Sixteen years ago, I was on an international flight -- sitting in business class. The person in the seat next to me was the managing director of the Baltimore Orioles, Peter Angelos. I chewed his ear off on that flight -- talking baseball and the law as we crossed the Atlantic in the wee hours of the morning.
At the time (December, 1995), Angelos was in the middle of deciding which free agent to pursue for the upcoming season. (Two names were mentioned -- Wade Boggs and Roberto Alomar. He settled on the latter). It so happened that I was carrying a book recounting the 1967 Impossible Dream Red Sox as my reading material for the trip. I pointed out to my flying companion that, according to the book, the entire Sox payroll for the 25 man team was less than $500,000 -- and that one player (Carl Yastrzemski) made more than $100,000. The average salary, therefore, for the remaining 24 players was less $20,000. This meant that in order to support their families, most of the players on that pennant winning team had to get jobs in the off-season -- as car salesmen or bartenders or whatever -- to supplement the wages they earned as professional ball players.
I make note of the foregoing because of today's announcement that Terry Francona will not be returning to manage the Boston Red Sox in 2012. Apparently, Terry told Sox ownership that they would be well-served in getting another skipper who could get through to the players.
In the joint press conference held with GM Theo Epstein on September 29th, the Sox epic collapse was attributed, in part, to the players not being in prime condition. One wonders whether the lack of pitching depth and the September swoon could have been avoided had the players been in better shape. Certainly, it would not be a stretch to state that Jacoby Ellsbury's amazingly productive year was the result of his commitment to a strenuous off season conditioning program following his lost year in 2009.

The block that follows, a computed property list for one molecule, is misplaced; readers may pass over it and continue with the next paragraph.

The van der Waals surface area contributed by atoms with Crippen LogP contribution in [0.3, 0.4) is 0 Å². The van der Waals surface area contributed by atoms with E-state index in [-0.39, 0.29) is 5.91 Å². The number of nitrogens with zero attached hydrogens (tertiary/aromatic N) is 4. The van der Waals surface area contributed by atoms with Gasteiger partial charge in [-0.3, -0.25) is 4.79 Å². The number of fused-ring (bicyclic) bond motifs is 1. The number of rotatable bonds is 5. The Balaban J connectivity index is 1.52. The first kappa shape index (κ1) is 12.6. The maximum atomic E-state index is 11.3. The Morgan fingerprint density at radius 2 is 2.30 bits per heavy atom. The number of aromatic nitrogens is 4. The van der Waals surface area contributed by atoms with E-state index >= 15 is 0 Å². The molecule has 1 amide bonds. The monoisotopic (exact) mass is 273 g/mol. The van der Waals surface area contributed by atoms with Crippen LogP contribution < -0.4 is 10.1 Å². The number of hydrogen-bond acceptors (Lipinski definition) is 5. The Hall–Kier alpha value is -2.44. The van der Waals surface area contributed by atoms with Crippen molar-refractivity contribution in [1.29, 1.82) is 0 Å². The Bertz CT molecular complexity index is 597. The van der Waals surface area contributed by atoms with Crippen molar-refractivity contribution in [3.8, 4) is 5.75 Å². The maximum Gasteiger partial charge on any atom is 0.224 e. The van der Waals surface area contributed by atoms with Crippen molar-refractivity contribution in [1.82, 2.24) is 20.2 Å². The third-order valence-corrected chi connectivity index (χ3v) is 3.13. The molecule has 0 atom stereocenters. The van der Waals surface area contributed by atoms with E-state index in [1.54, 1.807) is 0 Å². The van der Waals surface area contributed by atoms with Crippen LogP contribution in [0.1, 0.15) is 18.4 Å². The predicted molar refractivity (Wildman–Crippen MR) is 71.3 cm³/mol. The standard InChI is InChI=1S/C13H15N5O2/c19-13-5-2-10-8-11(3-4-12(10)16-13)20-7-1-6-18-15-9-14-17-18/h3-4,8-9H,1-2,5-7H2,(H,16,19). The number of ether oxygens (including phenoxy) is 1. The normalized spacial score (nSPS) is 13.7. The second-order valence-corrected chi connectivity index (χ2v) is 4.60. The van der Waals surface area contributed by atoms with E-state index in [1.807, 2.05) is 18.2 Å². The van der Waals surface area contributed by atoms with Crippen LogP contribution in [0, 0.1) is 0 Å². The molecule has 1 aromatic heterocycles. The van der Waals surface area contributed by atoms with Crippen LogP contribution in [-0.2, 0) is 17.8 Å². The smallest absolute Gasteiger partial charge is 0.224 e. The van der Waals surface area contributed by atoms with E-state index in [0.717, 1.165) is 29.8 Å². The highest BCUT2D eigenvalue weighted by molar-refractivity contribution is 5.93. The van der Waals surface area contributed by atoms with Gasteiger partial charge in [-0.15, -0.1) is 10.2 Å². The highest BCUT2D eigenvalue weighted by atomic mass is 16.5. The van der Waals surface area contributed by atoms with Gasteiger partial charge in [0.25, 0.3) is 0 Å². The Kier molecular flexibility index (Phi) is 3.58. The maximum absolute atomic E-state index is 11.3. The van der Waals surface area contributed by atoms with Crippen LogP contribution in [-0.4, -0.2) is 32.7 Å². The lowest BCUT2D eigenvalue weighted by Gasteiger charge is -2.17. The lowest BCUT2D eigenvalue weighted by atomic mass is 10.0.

So now the Red Sox are left to pick up the pieces of a shattered season and members of Red Sox Nation are left to wonder. Is it too much to expect that the team to which they pledge allegiance should put forth a professional effort whenever they take the field?
It would appear that the Sox were in cruise control during the last month of the season -- too busy texting when they should have been paying attention to the 16 wheeler they were about to hit head on. Sounds to me that there was a country club mentality in the clubhouse and that Terry had his fill of it. All of which leaves me with the following questions: Who is the 2012 version of Dick Williams? And is Yaz' trainer still in the Greater Boston area?